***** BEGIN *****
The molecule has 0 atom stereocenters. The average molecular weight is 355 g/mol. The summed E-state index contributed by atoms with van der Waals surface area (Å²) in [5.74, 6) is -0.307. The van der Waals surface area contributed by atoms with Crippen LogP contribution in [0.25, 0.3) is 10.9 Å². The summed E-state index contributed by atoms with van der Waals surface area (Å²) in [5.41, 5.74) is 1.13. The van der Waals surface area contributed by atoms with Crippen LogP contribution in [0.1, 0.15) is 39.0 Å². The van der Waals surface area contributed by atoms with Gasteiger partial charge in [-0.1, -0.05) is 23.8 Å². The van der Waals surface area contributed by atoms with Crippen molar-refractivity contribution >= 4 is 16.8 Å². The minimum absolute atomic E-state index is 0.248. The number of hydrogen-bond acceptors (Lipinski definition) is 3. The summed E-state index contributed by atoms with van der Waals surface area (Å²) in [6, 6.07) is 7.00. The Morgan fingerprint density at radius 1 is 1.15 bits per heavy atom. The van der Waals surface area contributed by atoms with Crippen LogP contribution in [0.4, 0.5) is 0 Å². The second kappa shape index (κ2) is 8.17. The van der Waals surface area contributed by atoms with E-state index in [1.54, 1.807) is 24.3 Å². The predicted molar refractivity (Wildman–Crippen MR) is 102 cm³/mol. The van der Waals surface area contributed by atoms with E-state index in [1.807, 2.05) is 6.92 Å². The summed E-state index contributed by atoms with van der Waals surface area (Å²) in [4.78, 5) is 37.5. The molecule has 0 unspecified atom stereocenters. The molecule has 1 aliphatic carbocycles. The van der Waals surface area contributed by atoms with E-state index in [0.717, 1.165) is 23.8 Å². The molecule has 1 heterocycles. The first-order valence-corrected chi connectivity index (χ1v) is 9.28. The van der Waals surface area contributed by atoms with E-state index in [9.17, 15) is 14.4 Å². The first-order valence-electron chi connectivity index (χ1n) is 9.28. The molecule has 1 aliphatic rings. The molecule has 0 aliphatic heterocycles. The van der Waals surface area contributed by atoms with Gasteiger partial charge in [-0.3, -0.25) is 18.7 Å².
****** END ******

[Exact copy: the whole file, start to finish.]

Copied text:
The molecule has 0 atom stereocenters. The average molecular weight is 355 g/mol. The summed E-state index contributed by atoms with van der Waals surface area (Å²) in [5.74, 6) is -0.307. The van der Waals surface area contributed by atoms with Crippen LogP contribution in [0.25, 0.3) is 10.9 Å². The summed E-state index contributed by atoms with van der Waals surface area (Å²) in [5.41, 5.74) is 1.13. The van der Waals surface area contributed by atoms with Crippen LogP contribution in [0.1, 0.15) is 39.0 Å². The van der Waals surface area contributed by atoms with Gasteiger partial charge in [-0.1, -0.05) is 23.8 Å². The van der Waals surface area contributed by atoms with Crippen molar-refractivity contribution >= 4 is 16.8 Å². The minimum absolute atomic E-state index is 0.248. The number of hydrogen-bond acceptors (Lipinski definition) is 3. The summed E-state index contributed by atoms with van der Waals surface area (Å²) in [6, 6.07) is 7.00. The Morgan fingerprint density at radius 1 is 1.15 bits per heavy atom. The van der Waals surface area contributed by atoms with Crippen LogP contribution in [0.4, 0.5) is 0 Å². The second kappa shape index (κ2) is 8.17. The van der Waals surface area contributed by atoms with E-state index in [1.54, 1.807) is 24.3 Å². The predicted molar refractivity (Wildman–Crippen MR) is 102 cm³/mol. The van der Waals surface area contributed by atoms with E-state index in [1.807, 2.05) is 6.92 Å². The summed E-state index contributed by atoms with van der Waals surface area (Å²) in [4.78, 5) is 37.5. The molecule has 0 unspecified atom stereocenters. The molecule has 1 aliphatic carbocycles. The van der Waals surface area contributed by atoms with E-state index in [0.717, 1.165) is 23.8 Å². The molecule has 1 heterocycles. The first-order valence-corrected chi connectivity index (χ1v) is 9.28. The van der Waals surface area contributed by atoms with E-state index in [9.17, 15) is 14.4 Å². The first-order valence-electron chi connectivity index (χ1n) is 9.28. The molecule has 1 aliphatic rings. The molecule has 0 aliphatic heterocycles. The van der Waals surface area contributed by atoms with Gasteiger partial charge in [-0.3, -0.25) is 18.7 Å².